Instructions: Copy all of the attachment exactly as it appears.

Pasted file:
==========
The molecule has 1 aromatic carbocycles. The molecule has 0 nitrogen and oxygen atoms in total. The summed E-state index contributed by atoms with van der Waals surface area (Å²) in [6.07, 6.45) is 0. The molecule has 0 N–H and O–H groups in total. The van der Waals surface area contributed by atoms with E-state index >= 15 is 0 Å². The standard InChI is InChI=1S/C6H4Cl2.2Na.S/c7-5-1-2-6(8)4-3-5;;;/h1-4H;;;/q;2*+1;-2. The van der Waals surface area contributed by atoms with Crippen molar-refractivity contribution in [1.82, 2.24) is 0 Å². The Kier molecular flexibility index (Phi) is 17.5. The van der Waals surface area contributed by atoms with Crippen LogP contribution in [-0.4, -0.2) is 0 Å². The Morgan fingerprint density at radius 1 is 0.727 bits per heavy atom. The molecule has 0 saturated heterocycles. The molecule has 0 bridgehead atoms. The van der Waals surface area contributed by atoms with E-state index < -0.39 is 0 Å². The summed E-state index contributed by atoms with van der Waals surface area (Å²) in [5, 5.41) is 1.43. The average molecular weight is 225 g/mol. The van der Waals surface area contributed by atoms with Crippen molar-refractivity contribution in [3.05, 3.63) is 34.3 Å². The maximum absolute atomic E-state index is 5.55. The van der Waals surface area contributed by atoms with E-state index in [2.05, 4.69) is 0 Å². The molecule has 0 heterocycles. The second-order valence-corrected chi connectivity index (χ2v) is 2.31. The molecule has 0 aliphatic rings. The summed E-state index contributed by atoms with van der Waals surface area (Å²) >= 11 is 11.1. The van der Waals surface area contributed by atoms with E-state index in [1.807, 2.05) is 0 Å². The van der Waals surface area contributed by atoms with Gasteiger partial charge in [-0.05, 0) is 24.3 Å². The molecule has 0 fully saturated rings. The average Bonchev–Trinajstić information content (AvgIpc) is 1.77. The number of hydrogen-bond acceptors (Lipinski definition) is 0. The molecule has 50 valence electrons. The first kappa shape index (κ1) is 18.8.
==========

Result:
The molecule has 1 aromatic carbocycles. The molecule has 0 nitrogen and oxygen atoms in total. The summed E-state index contributed by atoms with van der Waals surface area (Å²) in [6.07, 6.45) is 0. The molecule has 0 N–H and O–H groups in total. The van der Waals surface area contributed by atoms with E-state index >= 15 is 0 Å². The standard InChI is InChI=1S/C6H4Cl2.2Na.S/c7-5-1-2-6(8)4-3-5;;;/h1-4H;;;/q;2*+1;-2. The van der Waals surface area contributed by atoms with Crippen molar-refractivity contribution in [1.82, 2.24) is 0 Å². The Kier molecular flexibility index (Phi) is 17.5. The van der Waals surface area contributed by atoms with Crippen LogP contribution in [-0.4, -0.2) is 0 Å². The Morgan fingerprint density at radius 1 is 0.727 bits per heavy atom. The molecule has 0 saturated heterocycles. The molecule has 0 bridgehead atoms. The van der Waals surface area contributed by atoms with E-state index < -0.39 is 0 Å². The summed E-state index contributed by atoms with van der Waals surface area (Å²) in [5, 5.41) is 1.43. The average molecular weight is 225 g/mol. The van der Waals surface area contributed by atoms with Crippen molar-refractivity contribution in [3.05, 3.63) is 34.3 Å². The maximum absolute atomic E-state index is 5.55. The van der Waals surface area contributed by atoms with E-state index in [2.05, 4.69) is 0 Å². The molecule has 0 heterocycles. The second-order valence-corrected chi connectivity index (χ2v) is 2.31. The molecule has 0 aliphatic rings. The summed E-state index contributed by atoms with van der Waals surface area (Å²) >= 11 is 11.1. The van der Waals surface area contributed by atoms with E-state index in [1.807, 2.05) is 0 Å². The van der Waals surface area contributed by atoms with Gasteiger partial charge in [-0.05, 0) is 24.3 Å². The molecule has 0 fully saturated rings. The average Bonchev–Trinajstić information content (AvgIpc) is 1.77. The number of hydrogen-bond acceptors (Lipinski definition) is 0. The molecule has 50 valence electrons. The first kappa shape index (κ1) is 18.8.